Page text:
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Alma Community Is Divided On Proposal To House Unaccompanied Youth

Michelle Jokisch Polo
Alma residents attend public meeting at Alma High School to share input on a proposed shelter for refugee youth.

A new site in Alma could soon house up to 36 unaccompanied minors seeking asylum in the U.S. Dozens spoke on the proposal at a public meeting on Monday.

Bethany Christian Services is proposing to lease a vacant nursing home and convert it into a shelter to house the adolescents. 

To do that, Bethany is asking the Alma City Commission to rezone the vacant building of the former Warwick Living Center. The nursing home is owned by the Michigan Masonic Home and would be leased to Bethany for a little over $31,000 dollars per month.

Long time Alma resident Yvette Franco-Clark has been organizing her neighbors against the proposal. She said she doesn't believe the vetting process the youth would undergo is sufficient.

“Without vetting them down there on what the real situation is revolving around each individual child, because they don't have the manpower, they're going to bring them here and place them in our already filthy system," she said.

Franco-Clark was one of dozens of residents who spoke against the proposal at the public meeting held at Alma High School on Monday evening.

"I don't know why it's so important for people in society to continuously sacrifice all of our children in so many different levels of life," she told the City Commission. "It makes no sense to me. And that's what I, that's what we get tired of. While you use our tax dollars to do this very thing," she said.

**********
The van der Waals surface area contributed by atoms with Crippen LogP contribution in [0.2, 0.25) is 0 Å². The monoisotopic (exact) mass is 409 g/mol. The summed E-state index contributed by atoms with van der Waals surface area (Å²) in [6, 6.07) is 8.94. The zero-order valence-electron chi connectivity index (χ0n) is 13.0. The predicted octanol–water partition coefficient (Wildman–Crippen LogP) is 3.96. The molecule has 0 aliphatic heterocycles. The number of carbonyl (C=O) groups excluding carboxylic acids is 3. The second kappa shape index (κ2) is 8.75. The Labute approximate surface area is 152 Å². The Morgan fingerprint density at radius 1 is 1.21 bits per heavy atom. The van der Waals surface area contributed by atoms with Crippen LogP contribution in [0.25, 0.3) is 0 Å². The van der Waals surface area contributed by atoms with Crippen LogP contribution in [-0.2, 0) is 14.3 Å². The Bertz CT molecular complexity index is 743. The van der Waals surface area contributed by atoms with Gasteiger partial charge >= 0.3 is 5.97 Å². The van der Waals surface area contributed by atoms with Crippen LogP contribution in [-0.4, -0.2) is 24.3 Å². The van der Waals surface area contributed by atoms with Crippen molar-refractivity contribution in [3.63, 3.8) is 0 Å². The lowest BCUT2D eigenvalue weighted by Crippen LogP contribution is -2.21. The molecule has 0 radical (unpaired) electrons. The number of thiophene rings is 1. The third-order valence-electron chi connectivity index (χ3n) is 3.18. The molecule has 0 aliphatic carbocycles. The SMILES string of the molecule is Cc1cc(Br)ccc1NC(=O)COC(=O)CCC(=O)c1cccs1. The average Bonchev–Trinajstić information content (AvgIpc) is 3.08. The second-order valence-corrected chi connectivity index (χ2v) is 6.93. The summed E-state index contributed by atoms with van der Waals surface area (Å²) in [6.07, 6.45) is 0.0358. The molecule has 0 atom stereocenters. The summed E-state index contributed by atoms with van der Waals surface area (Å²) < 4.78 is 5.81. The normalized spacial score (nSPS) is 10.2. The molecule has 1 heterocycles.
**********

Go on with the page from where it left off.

Speakers were divided on the issue with many expressing concerns about the organization's ability to care for the youth. 

Jackie Smith grew up in Alma and said she would like to see her community support the proposal. 

"This would help our economy," she said. "I think just bringing 50 jobs to the Alma area is significant."

Krista Stevens, Bethany Christian Services' regional director for the area, said approving the proposal would be beneficial for Alma's economy.

"More than 50 jobs will be created after the proposal is approved, bringing significant resources into the community and supporting the local economy," she said. "If it's not approved, the Warwick Living Center could remain unoccupied."

According to Bethany Christian Services, funding for the shelter would come from the federal government. The commission is scheduled to make a decision on the proposal by next month. The meeting is set for 6pm on August 2nd. 

As WKAR's Bilingual Latinx Stories Reporter, Michelle reports in both English and Spanish on stories affecting Michigan's Latinx community.
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